USA Deaf Swimming celebrates the accomplishments of all of these athletes at the 2017 Deaflympics The next competitions will be the World Championships in 2018 and 2019. The location of the 2021 Deaflympics is still to be determined.


Matthew Klotz

Men’s 50 Free, 23.54, Silver Medal

Men’s 50 Backstroke, 26.26, Gold Medal, **New World Record

Men’s 100 Back, 56.09, Gold Medal, **New Deaflympics Record

Men’s 200 Back, 2:01.96, Gold Medal, **New World Record

Men’s 50 Fly, 25.65, Silver Medal

Men’s 100 Free, 52.81, 4th in prelims

Men’s 400 Individual Medley, 4:48.20, 5th place in prelims


Emily Massengale

Women’s 400 Individual Medley, 5:13.66, Bronze Medal

Women’s 200 Back, 2:27.06, Bronze Medal

Women’s 200 Free, 2:14.57, 5th Place

Women’s 50 Back, 31.66, 5th Place, **New American Record

Women’s 100 Back, 1:07.16, 5th Place, **New American Record

Women’s 200 Individual Medley, 2:29.08, 5th Place

Women’s 50 Free, 28.34, 9th Place, Semifinals

Women’s 400 Free, 4:47.84, 6th place (Prelims) Q


Alyssa Greymont

Women’s 400 Free, 4:40.18, Bronze Medal

Women’s 200 Free, 2:16.12, 7th Place

Women’s 400 Individual Medley, 5:29.68, 12th Place

Women’s 200 Backstroke, 2:34.65, 11th Place


Molly Likins

Women’s 50 Breast, 34.32, 5th Place, **New American Record

Women’s 100 Breast, 1:16.70, 3rd Place (Prelims)**New American Record

Women’s 100 Breast,  1:17.35, 8th Place (Finals)

Women’s 200 Breast, 2:52.14, 8th Place

Women’s 50 Butterfly, 31.68, 14th Place

Women’s 100 Butterfly, 1:13.22, 15th Place

Women’s 200 Individual Medley, 2:42.42, 15th Place


Elizabeth Cocker

Women’s 200 Butterfly, 2:35.89, 5th Place

Women’s 50 Free, 28.54, 10th Place (Semifinals)

Women’s 200 Free, 2:17.89, 10th Place

Women’s 50 Butterfly, 31.65, 13th Place

Women’s 100 Butterfly, 1:09.47, 10th Place



Matthew Hopkins

Men’s 50 Free, 25.62, 18th Place

Men’s 100 Free, 55.46, 13th Place

Men’s 200 Free, 2:06.54, 15th Place

Men’s 400 Free, 4:29.87, 13th Place

Men’s 50 Backstroke, 29.02,  10th Place

Men’s 100 Backstroke, 1:05.25, 9th Place

Men’s 200 Backstroke, 2:25.56, 11th Place

Men’s 50 Breast, 34.89, 22nd Place

Men’s 50 Butterfly, 28.48, 29th Place

Men’s 100 Butterfly, 1:02.60, 18th Place

Men’s 200 Individual Medley, 2:25.55, 17th Place

Men’s 400 Individual Medley, 5:13.54, 11th Place


Matthew Zou

Men’s 50 Free, 27.45, 43rd Place

Men’s 100 Free, 1:00.08, 40th Place

Men’s 200 Free, 2:09.90, 21st Place

Men’s 50 Backstroke, 32.20, 26th Place

Men’s 100 Backstroke, 1:08.31, 17th Place

Men’s 200 Backstroke, 2:29.12, 13th Place

Men’s 200 Butterfly, 2:21.21, 11th Place

Men’s 100 Breast, 1:20.31, 23rd Place

Men’s 200 Breast, 2:50.92, 17th Place


Tyler Brown

Men’s 50 Free, 28.15, 46th Place

Men’s 100 Free, 1:00.99, 42nd Place

Men’s 400 Free, 4:47.37, 18th Place

Men’s 200 Butterfly, 2:29.23, 18th Place

Men’s 50 Breast, 35.52, 24th Place

Men’s 100 Breast, 1:17.36, 19th Place

Men’s 200 Breast, 2:48.02, 16th Place

Men’s 100 Backstroke, 1:11.98, 24th Place

Men’s 50 Butterfly, 29.16, 33rd Place

Men’s 100 Butterfly, 1:06.50, 22nd Place

Men’s 200 Individual Medley, 2:30.44, 23rd Place

Men’s 400 Individual Medley, 5:16.61, 13th Place


Team USA Relays

Mixed Medley Relay, 3:52.74, 5th Place (Klotz, Likins, Hopkins, Cocker)
Prelims:  Hopkins, Likins, Zou, Cocker
**New American Record

Mixed Freestyle Relay, 3:52.74, 5th Place (Finals: Hopkins, Greymont, Cocker, Klotz)
Prelims: Zou, Cocker, Massengale, Klotz
**New American Record

Men’s 4×200 Free Relay, 8:27.52, 8th Place (Zou, Brown, Hopkins, Klotz)

Men’s 4×100 Medley Relay, 7th Place, 4:19.89 (Hopkins, Brown, Zou, Klotz)

Men’s 4×100 Free Relay, 3:41.20, 9th Place (Klotz, Brown, Zou, Hopkins)

Women’s Medley Relay, 4:35.37, 4th Place (Massengale, Likins, Cocker, Greymont)
**New American Record

Women’s 4×200 Free Relay,  9:19.66, 5th Place (Massengale, Likins, Cocker, Greymont)

This is also posted at:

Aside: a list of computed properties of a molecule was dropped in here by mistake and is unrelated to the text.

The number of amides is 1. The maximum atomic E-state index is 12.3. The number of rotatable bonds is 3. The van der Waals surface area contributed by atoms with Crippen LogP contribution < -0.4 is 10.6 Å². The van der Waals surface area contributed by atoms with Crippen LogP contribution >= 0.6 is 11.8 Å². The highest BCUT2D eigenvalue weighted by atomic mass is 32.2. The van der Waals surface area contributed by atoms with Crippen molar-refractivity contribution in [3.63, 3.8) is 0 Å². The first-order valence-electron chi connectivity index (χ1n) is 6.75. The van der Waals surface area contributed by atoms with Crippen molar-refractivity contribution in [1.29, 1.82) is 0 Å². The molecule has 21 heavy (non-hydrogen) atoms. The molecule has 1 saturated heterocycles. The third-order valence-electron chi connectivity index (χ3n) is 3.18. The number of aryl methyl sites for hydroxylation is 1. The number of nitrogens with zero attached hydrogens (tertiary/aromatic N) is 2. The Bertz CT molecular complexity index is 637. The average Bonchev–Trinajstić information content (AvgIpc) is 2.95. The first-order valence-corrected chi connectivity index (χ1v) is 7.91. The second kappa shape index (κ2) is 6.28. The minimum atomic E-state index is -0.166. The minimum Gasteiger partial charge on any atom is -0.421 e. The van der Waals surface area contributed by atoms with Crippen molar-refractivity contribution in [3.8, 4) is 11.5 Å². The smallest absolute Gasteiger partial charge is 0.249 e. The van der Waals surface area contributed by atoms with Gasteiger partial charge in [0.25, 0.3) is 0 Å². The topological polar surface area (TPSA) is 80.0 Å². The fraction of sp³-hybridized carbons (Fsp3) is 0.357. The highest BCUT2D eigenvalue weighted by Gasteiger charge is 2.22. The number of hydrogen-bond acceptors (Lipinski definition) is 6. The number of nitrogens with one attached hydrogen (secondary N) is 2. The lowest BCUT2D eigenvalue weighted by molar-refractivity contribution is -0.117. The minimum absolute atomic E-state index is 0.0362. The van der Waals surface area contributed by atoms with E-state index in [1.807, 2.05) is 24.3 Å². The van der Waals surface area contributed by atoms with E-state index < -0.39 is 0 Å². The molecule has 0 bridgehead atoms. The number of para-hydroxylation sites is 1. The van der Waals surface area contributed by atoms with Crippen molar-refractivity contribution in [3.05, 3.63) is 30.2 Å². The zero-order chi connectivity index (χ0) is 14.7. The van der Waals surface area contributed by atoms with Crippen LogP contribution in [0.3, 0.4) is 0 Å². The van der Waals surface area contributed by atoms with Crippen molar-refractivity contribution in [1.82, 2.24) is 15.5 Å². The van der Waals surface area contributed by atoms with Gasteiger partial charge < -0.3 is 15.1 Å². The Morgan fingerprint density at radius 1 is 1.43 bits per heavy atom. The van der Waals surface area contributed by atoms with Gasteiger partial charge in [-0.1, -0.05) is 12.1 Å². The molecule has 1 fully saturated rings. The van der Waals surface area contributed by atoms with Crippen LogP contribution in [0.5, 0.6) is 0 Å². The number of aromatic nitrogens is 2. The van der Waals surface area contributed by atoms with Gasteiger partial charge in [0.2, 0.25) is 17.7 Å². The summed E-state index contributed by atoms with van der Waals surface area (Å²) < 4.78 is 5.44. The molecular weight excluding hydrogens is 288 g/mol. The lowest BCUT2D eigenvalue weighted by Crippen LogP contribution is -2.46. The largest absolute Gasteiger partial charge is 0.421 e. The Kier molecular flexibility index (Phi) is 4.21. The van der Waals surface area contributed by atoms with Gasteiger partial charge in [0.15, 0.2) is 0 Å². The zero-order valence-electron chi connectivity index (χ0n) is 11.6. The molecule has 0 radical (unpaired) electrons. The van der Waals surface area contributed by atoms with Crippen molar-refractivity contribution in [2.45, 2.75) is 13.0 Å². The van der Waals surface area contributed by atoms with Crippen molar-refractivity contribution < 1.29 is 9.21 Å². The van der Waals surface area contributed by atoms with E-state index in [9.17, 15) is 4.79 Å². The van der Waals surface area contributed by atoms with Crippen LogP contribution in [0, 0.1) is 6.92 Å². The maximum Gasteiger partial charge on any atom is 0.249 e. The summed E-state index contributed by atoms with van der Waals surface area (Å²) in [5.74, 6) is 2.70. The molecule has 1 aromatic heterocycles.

Team USA Track & Field Brings Home 6 Medals

Final Medal count for Team USA Track & Field:
Gold – 1
Silver – 1
Bronze – 4
On July 27, 2017, Shellane McKitty had her 2nd career sub 60 seconds with 59.64 for 8th in the Women’s 400m Finals. Delvin Furlough amazed people with another 49 seconds’ performance. However, this did not earn him a medal, finishing 7th.
MaKenzie Hageman finished 11th place in the Women’s Long Jump. She advanced to the Women’s 200m Finals.
Taylor Koss, Gareth Ashton and Nick Jones tried to move into the Men’s 200m Finals, however only Taylor Koss made it.
In the Men’s Discus Throw Finals, the competition was tough and Alex Weis managed to jump into 5th place with a best toss of 47.32m (157′ 3 1/2″).  Teammate Jacob Hockman threw 45.59m (149′ 7″).
On July 28, 2017, Team USA Track & Field Team bounced back with the addition of a bronze medal won by Taylor Koss.  Taylor fought against strong winds during the Men’s 200m Finals. He clocked 22.71 for the right to stand on the podium.

MaKenzie Hageman was up against a very good field of 200m runners and finished in 7th with a time of 27.74.
Team USA performed well in the Semi Finals for Women’s 4 x 100m, Men’s 4 x 100m and 4 x 400m teams which all advanced to  the Finals. The Women’s 4 x 400m event did not have a Semi Final.
On July 29, 2017, Team USA Track & Field Team concluded the 23rd Deaflympics Samsun on  a disappointing note as all of the relay teams were not able to place in the medal standings.
To start the last day of competition, Ryan Guidan ran the 42km marathon under a strong Samsun sun and passed the finish line in 8th place, with a time of 2:49.  Elizabeth Barbiers (GA) ended her event in 6th place with a time of 3:35 and made an unofficial new Deaf American record. Kudos to those marathoners.
Back to the field, Carly Timpson jumped on the silver medal podium with a feat of 1.72m (5′ 7 3/4″).
With  several people out either sick or limited choices and injuries, there was room for error in the relay events. The USA relay teams did not fare well.
The Women’s 4 x 100m team started slowly and picked up quickly. But fell short finishing in 4th place with a time of 48.93. 4th USA all time best ever time!  Congratulations to MaKenzie Hageman, Janna VanderMeulen, Shellane McKitty and Jaida Scott.
In the Men’s 4 x 100m, Nick Jones started very fast and the relay team was leading until during the second exchange Delvin Furlough was unable to hand over the baton to Taylor Koss as he pulled his hamstring. Anchor Dwayne Esper never saw the baton. The relay team was not able to finish the event.
Thewomen gave it their all in the last Deaflympics event for Women’s  4 x 400m relay.  Jaida Scott, Janna VanderMeulen, Nicola Stein and Shellane McKitty set the USA’s 7th all time best time with 4:04.56 and placed in 4th. USA Men’s 4 x 400m team tried to grab a medal to no avail, finishing in 4th place with a time of 3:19.
This closed the 2017 Deaflympics Athletics events. Until 2021!